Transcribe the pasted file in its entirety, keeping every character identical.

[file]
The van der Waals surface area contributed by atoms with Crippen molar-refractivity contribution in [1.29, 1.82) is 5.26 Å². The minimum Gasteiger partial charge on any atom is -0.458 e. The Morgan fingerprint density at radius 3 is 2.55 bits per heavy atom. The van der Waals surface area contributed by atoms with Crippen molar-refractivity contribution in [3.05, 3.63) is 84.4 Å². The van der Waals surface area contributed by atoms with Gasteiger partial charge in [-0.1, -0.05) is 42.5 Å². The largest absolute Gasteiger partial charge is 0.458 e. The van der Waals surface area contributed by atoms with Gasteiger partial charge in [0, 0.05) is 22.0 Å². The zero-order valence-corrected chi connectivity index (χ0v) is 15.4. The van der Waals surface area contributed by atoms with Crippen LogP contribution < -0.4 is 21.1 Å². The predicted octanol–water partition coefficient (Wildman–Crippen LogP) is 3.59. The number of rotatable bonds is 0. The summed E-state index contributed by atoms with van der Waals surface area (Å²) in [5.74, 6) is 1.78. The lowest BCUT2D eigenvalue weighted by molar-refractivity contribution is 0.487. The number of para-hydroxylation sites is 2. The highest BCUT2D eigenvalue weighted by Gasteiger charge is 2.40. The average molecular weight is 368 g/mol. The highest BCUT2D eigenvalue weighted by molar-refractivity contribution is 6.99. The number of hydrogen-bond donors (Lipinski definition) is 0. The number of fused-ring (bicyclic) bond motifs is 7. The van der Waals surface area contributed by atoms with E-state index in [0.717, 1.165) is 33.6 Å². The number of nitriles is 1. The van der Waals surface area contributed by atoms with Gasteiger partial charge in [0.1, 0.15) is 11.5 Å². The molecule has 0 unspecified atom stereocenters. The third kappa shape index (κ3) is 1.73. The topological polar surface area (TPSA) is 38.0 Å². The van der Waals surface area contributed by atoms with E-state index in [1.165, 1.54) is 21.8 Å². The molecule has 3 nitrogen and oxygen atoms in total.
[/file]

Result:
The van der Waals surface area contributed by atoms with Crippen molar-refractivity contribution in [1.29, 1.82) is 5.26 Å². The minimum Gasteiger partial charge on any atom is -0.458 e. The Morgan fingerprint density at radius 3 is 2.55 bits per heavy atom. The van der Waals surface area contributed by atoms with Crippen molar-refractivity contribution in [3.05, 3.63) is 84.4 Å². The van der Waals surface area contributed by atoms with Gasteiger partial charge in [-0.1, -0.05) is 42.5 Å². The largest absolute Gasteiger partial charge is 0.458 e. The van der Waals surface area contributed by atoms with Gasteiger partial charge in [0, 0.05) is 22.0 Å². The zero-order valence-corrected chi connectivity index (χ0v) is 15.4. The van der Waals surface area contributed by atoms with Crippen LogP contribution < -0.4 is 21.1 Å². The predicted octanol–water partition coefficient (Wildman–Crippen LogP) is 3.59. The number of rotatable bonds is 0. The summed E-state index contributed by atoms with van der Waals surface area (Å²) in [5.74, 6) is 1.78. The lowest BCUT2D eigenvalue weighted by molar-refractivity contribution is 0.487. The number of para-hydroxylation sites is 2. The highest BCUT2D eigenvalue weighted by Gasteiger charge is 2.40. The average molecular weight is 368 g/mol. The highest BCUT2D eigenvalue weighted by molar-refractivity contribution is 6.99. The number of hydrogen-bond donors (Lipinski definition) is 0. The number of fused-ring (bicyclic) bond motifs is 7. The van der Waals surface area contributed by atoms with E-state index in [0.717, 1.165) is 33.6 Å². The number of nitriles is 1. The van der Waals surface area contributed by atoms with Gasteiger partial charge in [0.1, 0.15) is 11.5 Å². The molecule has 0 unspecified atom stereocenters. The third kappa shape index (κ3) is 1.73. The topological polar surface area (TPSA) is 38.0 Å². The van der Waals surface area contributed by atoms with E-state index in [1.165, 1.54) is 21.8 Å². The molecule has 3 nitrogen and oxygen atoms in total.